Shame Can’t Be Vitamised

So you lose 60 kilos, which is a fantastic achievement! You have worked so hard, only to find yourself in the same cycle of consuming non-nutritious food, in liquid form. 

 

You receive the temporary joy food brings you, but an overwhelming shadow of shame lurks — fat shame. A cruel self-deprecating habit that is often reinforced by miseducation and the ignorance of others. It’s time for change and understanding. Your thoughts form beliefs, validated by the presumptions or perceptions of either ourselves or others. 

Leaderboard for Julia Lorent the Savvy Changemaker

This is not an uncommon story, and we would like to paint you a picture. We want to talk about Jennifer. This is not her real name, it has been changed for privacy reasons.  However, her pain, her trauma and her victory are very real. 

 

Jennifer is 44 years old, and is a sensational sister, partner friend and mother of three. Jennifer is going through perimenopause in this current stage of her life but still maintains her busy lifestyle and career with enthusiasm. What Jennifer doesn’t realise is that on a subconscious level, she has an emotional attachment to food because of a variety of reasons. Jennifer has in desperation, tried every diet, pill, exercise there is, but nothing seems to work, and the mental cycle of shame and negative self-talk ensues and grows. So, she saves up and books in for bariatric surgery. The problem is, however, regardless of the fat removed, or the stomach surgery, the neuro pathways in her brain that formed many years ago, are still there. She has no mental scaffolding for what comes next. After surgery, the weight starts to go off, but the emotional attachments, beliefs and perceptions still exist. 

 

She starts vitamising the food she finds to nurturing, along with an array of habitual processes and actions steeped deeply within. Chocolate, even pizza turned to liquid to fill a need. 

 

She is at a very great risk here of physical harm post surgery, emotional trauma and a failed surgery. Jennifer comes to us. The program she begins starts to educate Jennifer, understand herself, unlocking the deeply held triggers and reasons. Then begins the process of creating new thoughts, patterns and beliefs. Then comes empowerment, understanding, self belief and success. 

Leaderboard for Julia Lorent the Savvy Changemaker

Bariatric Surgery, a broad term used to identify weight loss procedures such as sleeve gastrectomy, is becoming more accessible for people trying to lose weight in Australia. 

 

According to the AIHW, From 2014-2015, there were 9.7 weight loss surgery separations per 10,000 of the population, with Western Australia with the highest rate at 17.3. Furthermore, around 18,000 (79%) weight loss separations were for female patients and 4,800 for male patients.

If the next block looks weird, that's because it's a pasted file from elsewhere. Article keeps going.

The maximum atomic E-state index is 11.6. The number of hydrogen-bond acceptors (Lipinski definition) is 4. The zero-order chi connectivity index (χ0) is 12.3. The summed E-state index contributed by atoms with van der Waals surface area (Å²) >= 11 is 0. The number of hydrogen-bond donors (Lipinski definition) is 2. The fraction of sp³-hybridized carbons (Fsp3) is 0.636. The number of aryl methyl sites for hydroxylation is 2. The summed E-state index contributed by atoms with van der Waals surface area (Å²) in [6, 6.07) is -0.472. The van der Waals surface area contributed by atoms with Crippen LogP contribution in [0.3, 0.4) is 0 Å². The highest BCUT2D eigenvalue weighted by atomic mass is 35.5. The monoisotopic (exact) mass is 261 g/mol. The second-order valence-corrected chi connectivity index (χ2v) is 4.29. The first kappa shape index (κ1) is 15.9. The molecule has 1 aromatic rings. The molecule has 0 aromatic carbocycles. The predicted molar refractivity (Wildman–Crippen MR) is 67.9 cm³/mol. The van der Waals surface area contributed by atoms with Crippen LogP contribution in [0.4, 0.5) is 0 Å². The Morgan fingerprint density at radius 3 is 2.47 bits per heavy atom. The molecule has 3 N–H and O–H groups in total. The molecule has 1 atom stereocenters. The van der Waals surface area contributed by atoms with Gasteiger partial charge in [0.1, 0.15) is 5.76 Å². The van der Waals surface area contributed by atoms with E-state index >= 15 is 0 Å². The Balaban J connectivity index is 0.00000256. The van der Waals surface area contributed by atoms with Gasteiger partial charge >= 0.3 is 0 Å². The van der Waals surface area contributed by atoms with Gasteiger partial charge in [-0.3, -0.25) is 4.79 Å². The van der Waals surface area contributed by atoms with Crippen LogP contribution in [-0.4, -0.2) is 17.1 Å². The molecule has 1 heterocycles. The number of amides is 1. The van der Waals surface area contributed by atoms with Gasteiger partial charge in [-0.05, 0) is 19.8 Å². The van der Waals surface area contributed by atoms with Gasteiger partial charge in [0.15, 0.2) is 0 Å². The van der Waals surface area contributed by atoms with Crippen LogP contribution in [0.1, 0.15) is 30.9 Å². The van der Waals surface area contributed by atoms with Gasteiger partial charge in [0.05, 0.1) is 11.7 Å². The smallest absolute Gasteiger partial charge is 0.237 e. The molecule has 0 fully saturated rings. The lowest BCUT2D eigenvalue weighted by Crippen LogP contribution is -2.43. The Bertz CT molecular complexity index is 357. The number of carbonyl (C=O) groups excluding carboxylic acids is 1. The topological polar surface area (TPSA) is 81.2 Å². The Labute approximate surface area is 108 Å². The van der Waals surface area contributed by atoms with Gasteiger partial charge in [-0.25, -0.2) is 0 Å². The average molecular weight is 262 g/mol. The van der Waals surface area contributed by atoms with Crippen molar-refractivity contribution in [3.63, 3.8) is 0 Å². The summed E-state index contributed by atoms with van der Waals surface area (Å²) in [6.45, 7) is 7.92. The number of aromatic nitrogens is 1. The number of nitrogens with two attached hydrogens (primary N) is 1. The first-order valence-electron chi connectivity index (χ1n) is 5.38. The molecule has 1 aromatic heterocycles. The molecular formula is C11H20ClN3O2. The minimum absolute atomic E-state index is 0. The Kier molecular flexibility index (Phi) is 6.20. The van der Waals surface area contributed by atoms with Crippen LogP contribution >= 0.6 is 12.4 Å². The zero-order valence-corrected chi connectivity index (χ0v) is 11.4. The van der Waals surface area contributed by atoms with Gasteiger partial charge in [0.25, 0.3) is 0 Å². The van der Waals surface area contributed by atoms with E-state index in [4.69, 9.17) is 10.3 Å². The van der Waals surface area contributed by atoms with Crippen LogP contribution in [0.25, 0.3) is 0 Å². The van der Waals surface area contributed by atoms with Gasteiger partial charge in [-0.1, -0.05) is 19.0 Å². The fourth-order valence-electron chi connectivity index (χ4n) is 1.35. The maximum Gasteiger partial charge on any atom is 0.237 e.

This growth in weight loss surgery can be linked-to ABS statistics (2017-18), which state nearly two-thirds of Australian adults are overweight or obese, over 12.5million people!

 

There are physical and mental problems that can derail the success of weight loss before and after bariatric surgery. What is most alarming, however, is the unsuccessful rate of these weight-loss surgeries due to the lack of mental health.

Leaderboard for Julia Lorent the Savvy Changemaker

A lack of postoperative therapeutic follow up by a professional can lead to failure, heartache and even life-threatening physical side effects just like Jennifer. 

 

This is extremely unfortunate given the postsurgical psychological challenges the procedure elicits because of an inadequate psychological support system. Which may result in body image concerns, mood changes, stress, substance use, and weight regain. 

 

“There is nothing worse for a patient than to go through the trauma of a physical surgery on their stomach, lose 60 kilograms and then gain it all again. Why does this happen? Because they put a patch on the hole in the dingy without finding out why the dingy keeps smashing into the rocks. We are the lighthouse. We shine a light on why the mind is triggering behaviours. Then we retrain it, reform it and revitalise the patient,” says Julia. 

 

According to a report from James Cook University psychological support for the mental health needs of obese patients, post-surgery requires more attention. 

 

The psychological impact of having bariatric surgery has received less attention. This study investigated whether patients who receive psychological counselling have better physical and mental well-being post-bariatric surgery. Patients who attended between one and four counselling sessions had significantly higher mental well-being.

 

Weight regain could be reduced with the right mental help before and after surgery, equalling a better quality of life. There is also the new you waiting. How will you feel with a different body and changing attitudes? Get the scaffolding ready to be successful. We are all only human, and you don’t have to walk the path alone. We are here to help you feel empowered, confident and reassured. 

Please reach out today and choose success, choose to make a change, because you deserve your very best life.

Phone me on: 0412 810 078 or Click Here

References: 

 

 

www.savvybariatrics.com